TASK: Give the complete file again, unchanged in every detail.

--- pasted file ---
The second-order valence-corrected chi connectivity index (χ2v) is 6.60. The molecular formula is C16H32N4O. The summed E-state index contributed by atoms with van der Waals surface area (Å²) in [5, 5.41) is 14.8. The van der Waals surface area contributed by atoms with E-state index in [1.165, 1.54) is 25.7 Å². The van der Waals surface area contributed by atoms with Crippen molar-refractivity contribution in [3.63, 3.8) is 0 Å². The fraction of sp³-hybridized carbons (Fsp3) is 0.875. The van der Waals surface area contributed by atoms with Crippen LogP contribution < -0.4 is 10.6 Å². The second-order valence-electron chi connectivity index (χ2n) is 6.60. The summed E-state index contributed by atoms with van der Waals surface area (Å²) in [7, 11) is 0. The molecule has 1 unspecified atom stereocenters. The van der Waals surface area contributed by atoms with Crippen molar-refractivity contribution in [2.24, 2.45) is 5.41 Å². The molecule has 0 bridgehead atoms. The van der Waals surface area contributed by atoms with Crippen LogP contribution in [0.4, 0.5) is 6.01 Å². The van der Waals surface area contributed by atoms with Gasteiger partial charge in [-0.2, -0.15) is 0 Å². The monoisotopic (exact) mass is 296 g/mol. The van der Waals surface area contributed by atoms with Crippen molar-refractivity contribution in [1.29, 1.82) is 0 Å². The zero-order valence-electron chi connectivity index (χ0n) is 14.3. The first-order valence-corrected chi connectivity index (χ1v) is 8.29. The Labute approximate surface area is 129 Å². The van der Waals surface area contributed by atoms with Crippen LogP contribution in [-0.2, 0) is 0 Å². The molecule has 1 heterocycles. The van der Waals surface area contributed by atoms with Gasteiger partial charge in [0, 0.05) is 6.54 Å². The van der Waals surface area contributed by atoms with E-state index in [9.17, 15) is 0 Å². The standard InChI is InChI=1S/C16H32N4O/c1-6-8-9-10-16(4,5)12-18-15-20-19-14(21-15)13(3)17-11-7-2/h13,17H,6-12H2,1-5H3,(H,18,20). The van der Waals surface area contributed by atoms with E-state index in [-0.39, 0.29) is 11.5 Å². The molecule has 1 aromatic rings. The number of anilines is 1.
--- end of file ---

The second-order valence-corrected chi connectivity index (χ2v) is 6.60. The molecular formula is C16H32N4O. The summed E-state index contributed by atoms with van der Waals surface area (Å²) in [5, 5.41) is 14.8. The van der Waals surface area contributed by atoms with E-state index in [1.165, 1.54) is 25.7 Å². The van der Waals surface area contributed by atoms with Crippen molar-refractivity contribution in [3.63, 3.8) is 0 Å². The fraction of sp³-hybridized carbons (Fsp3) is 0.875. The van der Waals surface area contributed by atoms with Crippen LogP contribution < -0.4 is 10.6 Å². The second-order valence-electron chi connectivity index (χ2n) is 6.60. The summed E-state index contributed by atoms with van der Waals surface area (Å²) in [7, 11) is 0. The molecule has 1 unspecified atom stereocenters. The van der Waals surface area contributed by atoms with Crippen molar-refractivity contribution in [2.24, 2.45) is 5.41 Å². The molecule has 0 bridgehead atoms. The van der Waals surface area contributed by atoms with Crippen LogP contribution in [0.4, 0.5) is 6.01 Å². The van der Waals surface area contributed by atoms with Gasteiger partial charge in [-0.2, -0.15) is 0 Å². The monoisotopic (exact) mass is 296 g/mol. The van der Waals surface area contributed by atoms with Crippen molar-refractivity contribution in [1.29, 1.82) is 0 Å². The zero-order valence-electron chi connectivity index (χ0n) is 14.3. The first-order valence-corrected chi connectivity index (χ1v) is 8.29. The Labute approximate surface area is 129 Å². The van der Waals surface area contributed by atoms with Crippen LogP contribution in [-0.2, 0) is 0 Å². The molecule has 1 heterocycles. The van der Waals surface area contributed by atoms with Gasteiger partial charge in [0, 0.05) is 6.54 Å². The van der Waals surface area contributed by atoms with E-state index in [9.17, 15) is 0 Å². The standard InChI is InChI=1S/C16H32N4O/c1-6-8-9-10-16(4,5)12-18-15-20-19-14(21-15)13(3)17-11-7-2/h13,17H,6-12H2,1-5H3,(H,18,20). The van der Waals surface area contributed by atoms with E-state index in [-0.39, 0.29) is 11.5 Å². The molecule has 1 aromatic rings. The number of anilines is 1.